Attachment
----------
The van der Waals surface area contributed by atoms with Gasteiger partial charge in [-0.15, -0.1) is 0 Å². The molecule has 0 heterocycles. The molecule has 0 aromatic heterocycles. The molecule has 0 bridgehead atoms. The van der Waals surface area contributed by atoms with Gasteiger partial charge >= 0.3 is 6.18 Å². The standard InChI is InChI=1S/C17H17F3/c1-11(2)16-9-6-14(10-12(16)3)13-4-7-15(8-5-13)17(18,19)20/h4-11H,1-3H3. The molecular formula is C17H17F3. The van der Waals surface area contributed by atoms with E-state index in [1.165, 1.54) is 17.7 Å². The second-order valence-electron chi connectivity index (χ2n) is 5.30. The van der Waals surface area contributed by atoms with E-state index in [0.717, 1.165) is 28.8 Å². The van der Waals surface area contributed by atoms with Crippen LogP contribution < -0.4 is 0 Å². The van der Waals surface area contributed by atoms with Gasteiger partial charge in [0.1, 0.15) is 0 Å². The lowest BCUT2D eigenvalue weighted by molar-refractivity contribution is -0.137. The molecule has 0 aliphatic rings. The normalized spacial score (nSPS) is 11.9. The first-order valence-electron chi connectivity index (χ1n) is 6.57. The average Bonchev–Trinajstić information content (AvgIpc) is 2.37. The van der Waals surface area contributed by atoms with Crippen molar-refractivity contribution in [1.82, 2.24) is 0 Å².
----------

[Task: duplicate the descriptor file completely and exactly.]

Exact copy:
The van der Waals surface area contributed by atoms with Gasteiger partial charge in [-0.15, -0.1) is 0 Å². The molecule has 0 heterocycles. The molecule has 0 aromatic heterocycles. The molecule has 0 bridgehead atoms. The van der Waals surface area contributed by atoms with Gasteiger partial charge >= 0.3 is 6.18 Å². The standard InChI is InChI=1S/C17H17F3/c1-11(2)16-9-6-14(10-12(16)3)13-4-7-15(8-5-13)17(18,19)20/h4-11H,1-3H3. The molecular formula is C17H17F3. The van der Waals surface area contributed by atoms with E-state index in [1.165, 1.54) is 17.7 Å². The second-order valence-electron chi connectivity index (χ2n) is 5.30. The van der Waals surface area contributed by atoms with E-state index in [0.717, 1.165) is 28.8 Å². The van der Waals surface area contributed by atoms with Crippen LogP contribution < -0.4 is 0 Å². The van der Waals surface area contributed by atoms with Gasteiger partial charge in [0.1, 0.15) is 0 Å². The lowest BCUT2D eigenvalue weighted by molar-refractivity contribution is -0.137. The molecule has 0 aliphatic rings. The normalized spacial score (nSPS) is 11.9. The first-order valence-electron chi connectivity index (χ1n) is 6.57. The average Bonchev–Trinajstić information content (AvgIpc) is 2.37. The van der Waals surface area contributed by atoms with Crippen molar-refractivity contribution in [1.82, 2.24) is 0 Å².